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Examining the relationship between metabolic stress and muscle growth

This is an excerpt from Science and Development of Muscle Hypertrophy by Brad Schoenfeld.

Blood Flow Restriction

Research Findings

The impact of metabolic stress on hypertrophic adaptations is exemplified by blood flow restriction (BFR) training studies. BFR training involves restricting venous inflow via the use of a pressure cuff while training (figure 2.5) with light weights (generally equating to <40% of 1RM), thereby heightening ischemia in the muscle as it contracts.

The prevailing body of literature shows that BFR training stimulates anabolic signaling and muscle protein synthesis and markedly increases muscle growth despite employing loads often considered too low to promote significant hypertrophy.

It has been speculated that metabolic stress is the driving force behind BFR-induced muscle hypertrophy. Significant metabolite buildup has been noted during such training, pointing to an association between metabolic stress and muscle growth. In further support of this contention, significant increases in cross-sectional area of the thigh muscle were found in college-aged males after 3 weeks of walking with BFR of the legs. Given that healthy young subjects generally do not gain muscle from performing low-intensity aerobic exercise, the study provides strong evidence that factors other than mechanical tension were responsible for hypertrophic adaptations. Indeed, increases in muscle cross-sectional area were found to be significantly correlated with the changes in inorganic phosphate (r = .876) and intramuscular pH (r = .601) during BFR training carried out at 20% of 1RM. This indicates that metabolic stress generated during resistance exercise is a key regulator of muscle growth.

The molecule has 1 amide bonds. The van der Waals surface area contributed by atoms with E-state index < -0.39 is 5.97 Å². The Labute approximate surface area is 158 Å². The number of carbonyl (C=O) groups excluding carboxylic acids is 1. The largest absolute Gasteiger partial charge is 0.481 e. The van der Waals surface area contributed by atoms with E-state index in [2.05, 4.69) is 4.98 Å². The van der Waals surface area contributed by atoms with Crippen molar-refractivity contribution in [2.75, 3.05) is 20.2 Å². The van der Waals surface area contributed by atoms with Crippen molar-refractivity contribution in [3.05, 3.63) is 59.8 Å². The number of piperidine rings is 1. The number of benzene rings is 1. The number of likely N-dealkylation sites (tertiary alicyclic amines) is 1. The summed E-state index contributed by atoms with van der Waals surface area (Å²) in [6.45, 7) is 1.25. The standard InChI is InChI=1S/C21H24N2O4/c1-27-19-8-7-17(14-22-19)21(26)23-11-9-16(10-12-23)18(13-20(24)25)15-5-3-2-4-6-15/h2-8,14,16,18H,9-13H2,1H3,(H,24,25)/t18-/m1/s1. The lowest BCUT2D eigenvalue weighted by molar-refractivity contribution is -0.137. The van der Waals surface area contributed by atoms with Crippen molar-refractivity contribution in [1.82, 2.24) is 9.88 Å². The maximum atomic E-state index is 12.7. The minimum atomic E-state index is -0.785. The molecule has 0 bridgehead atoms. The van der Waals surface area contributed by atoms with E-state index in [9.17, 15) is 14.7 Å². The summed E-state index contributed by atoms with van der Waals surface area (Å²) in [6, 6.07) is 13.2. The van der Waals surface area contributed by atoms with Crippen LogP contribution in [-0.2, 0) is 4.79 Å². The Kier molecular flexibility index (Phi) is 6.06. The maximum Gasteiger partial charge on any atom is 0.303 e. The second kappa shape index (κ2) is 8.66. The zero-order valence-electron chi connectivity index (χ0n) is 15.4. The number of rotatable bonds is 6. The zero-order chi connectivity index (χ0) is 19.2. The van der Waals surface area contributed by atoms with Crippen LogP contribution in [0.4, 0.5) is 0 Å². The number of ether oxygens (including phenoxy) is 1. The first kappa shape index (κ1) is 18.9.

Studies investigating resistance training under conditions of hypoxia provide further evidence for a correlation between metabolic stress and muscle growth. Kon and colleagues found that breathing 13% oxygen during a multiset, low-load (~50% of 1RM) protocol with fairly short interset rest intervals (~1 min) significantly heightened blood lactate levels compared to the same routine performed under normoxic conditions. Similarly, Nishimura and colleagues reported significantly greater increases in elbow flexor cross-sectional area when 4 sets of 10 repetitions at 70% of 1RM were performed under conditions of acute hypoxia versus normoxia. Mechanistic actions responsible for the enhanced hypertrophic response to hypoxic training have yet to be determined, but increased metabolite accumulation is suspected to play a role in the process.






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